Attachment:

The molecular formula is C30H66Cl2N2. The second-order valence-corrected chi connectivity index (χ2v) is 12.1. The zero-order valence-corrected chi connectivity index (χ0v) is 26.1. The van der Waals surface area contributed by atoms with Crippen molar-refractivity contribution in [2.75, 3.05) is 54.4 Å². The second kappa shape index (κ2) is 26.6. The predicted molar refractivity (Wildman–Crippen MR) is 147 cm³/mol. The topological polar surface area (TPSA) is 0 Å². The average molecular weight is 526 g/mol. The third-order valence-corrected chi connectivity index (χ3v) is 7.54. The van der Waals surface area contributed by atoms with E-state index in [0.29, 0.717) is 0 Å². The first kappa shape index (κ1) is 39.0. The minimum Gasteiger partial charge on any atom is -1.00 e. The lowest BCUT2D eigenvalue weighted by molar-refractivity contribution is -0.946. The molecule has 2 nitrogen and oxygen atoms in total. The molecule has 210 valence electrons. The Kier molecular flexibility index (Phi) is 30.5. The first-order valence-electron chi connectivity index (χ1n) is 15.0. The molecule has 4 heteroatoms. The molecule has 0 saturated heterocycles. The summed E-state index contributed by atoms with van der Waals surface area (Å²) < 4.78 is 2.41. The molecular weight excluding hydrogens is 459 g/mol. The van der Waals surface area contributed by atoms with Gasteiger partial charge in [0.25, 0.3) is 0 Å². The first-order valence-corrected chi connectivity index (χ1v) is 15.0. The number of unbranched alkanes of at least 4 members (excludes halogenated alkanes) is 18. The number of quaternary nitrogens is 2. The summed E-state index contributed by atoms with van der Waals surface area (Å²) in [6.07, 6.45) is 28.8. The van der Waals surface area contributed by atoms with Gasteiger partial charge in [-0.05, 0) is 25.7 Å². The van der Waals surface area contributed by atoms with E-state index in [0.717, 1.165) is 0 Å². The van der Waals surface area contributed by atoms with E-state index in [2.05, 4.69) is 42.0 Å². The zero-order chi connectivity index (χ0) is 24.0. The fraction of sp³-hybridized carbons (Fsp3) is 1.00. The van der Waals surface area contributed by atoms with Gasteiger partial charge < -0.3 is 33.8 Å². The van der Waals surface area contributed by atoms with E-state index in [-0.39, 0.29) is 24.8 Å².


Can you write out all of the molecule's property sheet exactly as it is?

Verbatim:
The molecular formula is C30H66Cl2N2. The second-order valence-corrected chi connectivity index (χ2v) is 12.1. The zero-order valence-corrected chi connectivity index (χ0v) is 26.1. The van der Waals surface area contributed by atoms with Crippen molar-refractivity contribution in [2.75, 3.05) is 54.4 Å². The second kappa shape index (κ2) is 26.6. The predicted molar refractivity (Wildman–Crippen MR) is 147 cm³/mol. The topological polar surface area (TPSA) is 0 Å². The average molecular weight is 526 g/mol. The third-order valence-corrected chi connectivity index (χ3v) is 7.54. The van der Waals surface area contributed by atoms with E-state index in [0.29, 0.717) is 0 Å². The first kappa shape index (κ1) is 39.0. The minimum Gasteiger partial charge on any atom is -1.00 e. The lowest BCUT2D eigenvalue weighted by molar-refractivity contribution is -0.946. The molecule has 2 nitrogen and oxygen atoms in total. The molecule has 210 valence electrons. The Kier molecular flexibility index (Phi) is 30.5. The first-order valence-electron chi connectivity index (χ1n) is 15.0. The molecule has 4 heteroatoms. The molecule has 0 saturated heterocycles. The summed E-state index contributed by atoms with van der Waals surface area (Å²) < 4.78 is 2.41. The molecular weight excluding hydrogens is 459 g/mol. The van der Waals surface area contributed by atoms with Gasteiger partial charge in [0.25, 0.3) is 0 Å². The first-order valence-corrected chi connectivity index (χ1v) is 15.0. The number of unbranched alkanes of at least 4 members (excludes halogenated alkanes) is 18. The number of quaternary nitrogens is 2. The summed E-state index contributed by atoms with van der Waals surface area (Å²) in [6.07, 6.45) is 28.8. The van der Waals surface area contributed by atoms with Gasteiger partial charge in [-0.05, 0) is 25.7 Å². The van der Waals surface area contributed by atoms with E-state index in [0.717, 1.165) is 0 Å². The van der Waals surface area contributed by atoms with E-state index in [2.05, 4.69) is 42.0 Å². The zero-order chi connectivity index (χ0) is 24.0. The fraction of sp³-hybridized carbons (Fsp3) is 1.00. The van der Waals surface area contributed by atoms with Gasteiger partial charge < -0.3 is 33.8 Å². The van der Waals surface area contributed by atoms with E-state index in [-0.39, 0.29) is 24.8 Å².